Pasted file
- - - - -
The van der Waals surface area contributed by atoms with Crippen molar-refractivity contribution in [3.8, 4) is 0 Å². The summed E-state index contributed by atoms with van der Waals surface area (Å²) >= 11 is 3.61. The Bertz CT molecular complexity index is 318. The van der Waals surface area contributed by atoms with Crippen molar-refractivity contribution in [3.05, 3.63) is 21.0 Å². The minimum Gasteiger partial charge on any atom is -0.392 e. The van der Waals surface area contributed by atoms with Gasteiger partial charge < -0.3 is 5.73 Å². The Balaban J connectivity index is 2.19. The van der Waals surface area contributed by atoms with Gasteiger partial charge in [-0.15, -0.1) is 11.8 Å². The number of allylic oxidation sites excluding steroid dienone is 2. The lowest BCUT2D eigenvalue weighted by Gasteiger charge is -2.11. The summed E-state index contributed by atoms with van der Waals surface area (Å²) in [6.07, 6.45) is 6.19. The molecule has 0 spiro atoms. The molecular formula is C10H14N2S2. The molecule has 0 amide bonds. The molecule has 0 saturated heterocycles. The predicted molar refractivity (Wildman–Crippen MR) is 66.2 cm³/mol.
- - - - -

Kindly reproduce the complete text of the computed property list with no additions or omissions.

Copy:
The van der Waals surface area contributed by atoms with Crippen molar-refractivity contribution in [3.8, 4) is 0 Å². The summed E-state index contributed by atoms with van der Waals surface area (Å²) >= 11 is 3.61. The Bertz CT molecular complexity index is 318. The van der Waals surface area contributed by atoms with Crippen molar-refractivity contribution in [3.05, 3.63) is 21.0 Å². The minimum Gasteiger partial charge on any atom is -0.392 e. The van der Waals surface area contributed by atoms with Gasteiger partial charge < -0.3 is 5.73 Å². The Balaban J connectivity index is 2.19. The van der Waals surface area contributed by atoms with Gasteiger partial charge in [-0.15, -0.1) is 11.8 Å². The number of allylic oxidation sites excluding steroid dienone is 2. The lowest BCUT2D eigenvalue weighted by Gasteiger charge is -2.11. The summed E-state index contributed by atoms with van der Waals surface area (Å²) in [6.07, 6.45) is 6.19. The molecule has 0 spiro atoms. The molecular formula is C10H14N2S2. The molecule has 0 amide bonds. The molecule has 0 saturated heterocycles. The predicted molar refractivity (Wildman–Crippen MR) is 66.2 cm³/mol.